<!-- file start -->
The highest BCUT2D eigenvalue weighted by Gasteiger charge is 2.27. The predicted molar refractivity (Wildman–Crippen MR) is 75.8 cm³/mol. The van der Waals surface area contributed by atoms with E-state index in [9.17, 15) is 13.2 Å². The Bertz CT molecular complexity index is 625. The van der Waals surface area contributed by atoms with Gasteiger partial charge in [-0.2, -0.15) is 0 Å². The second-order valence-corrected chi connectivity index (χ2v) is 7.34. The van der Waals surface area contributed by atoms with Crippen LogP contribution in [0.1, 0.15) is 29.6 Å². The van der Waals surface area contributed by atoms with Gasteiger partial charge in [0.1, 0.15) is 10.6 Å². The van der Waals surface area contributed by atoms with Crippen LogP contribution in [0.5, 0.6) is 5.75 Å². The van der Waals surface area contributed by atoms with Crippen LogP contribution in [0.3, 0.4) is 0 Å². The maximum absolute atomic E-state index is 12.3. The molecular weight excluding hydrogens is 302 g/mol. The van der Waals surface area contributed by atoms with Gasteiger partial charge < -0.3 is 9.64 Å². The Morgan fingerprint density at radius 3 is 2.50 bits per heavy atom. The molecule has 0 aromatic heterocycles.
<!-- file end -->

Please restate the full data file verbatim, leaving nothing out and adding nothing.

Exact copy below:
The highest BCUT2D eigenvalue weighted by Gasteiger charge is 2.27. The predicted molar refractivity (Wildman–Crippen MR) is 75.8 cm³/mol. The van der Waals surface area contributed by atoms with E-state index in [9.17, 15) is 13.2 Å². The Bertz CT molecular complexity index is 625. The van der Waals surface area contributed by atoms with Gasteiger partial charge in [-0.2, -0.15) is 0 Å². The second-order valence-corrected chi connectivity index (χ2v) is 7.34. The van der Waals surface area contributed by atoms with Crippen LogP contribution in [0.1, 0.15) is 29.6 Å². The van der Waals surface area contributed by atoms with Gasteiger partial charge in [0.1, 0.15) is 10.6 Å². The van der Waals surface area contributed by atoms with Crippen LogP contribution in [0.5, 0.6) is 5.75 Å². The van der Waals surface area contributed by atoms with Crippen LogP contribution in [0.3, 0.4) is 0 Å². The maximum absolute atomic E-state index is 12.3. The molecular weight excluding hydrogens is 302 g/mol. The van der Waals surface area contributed by atoms with Gasteiger partial charge < -0.3 is 9.64 Å². The Morgan fingerprint density at radius 3 is 2.50 bits per heavy atom. The molecule has 0 aromatic heterocycles.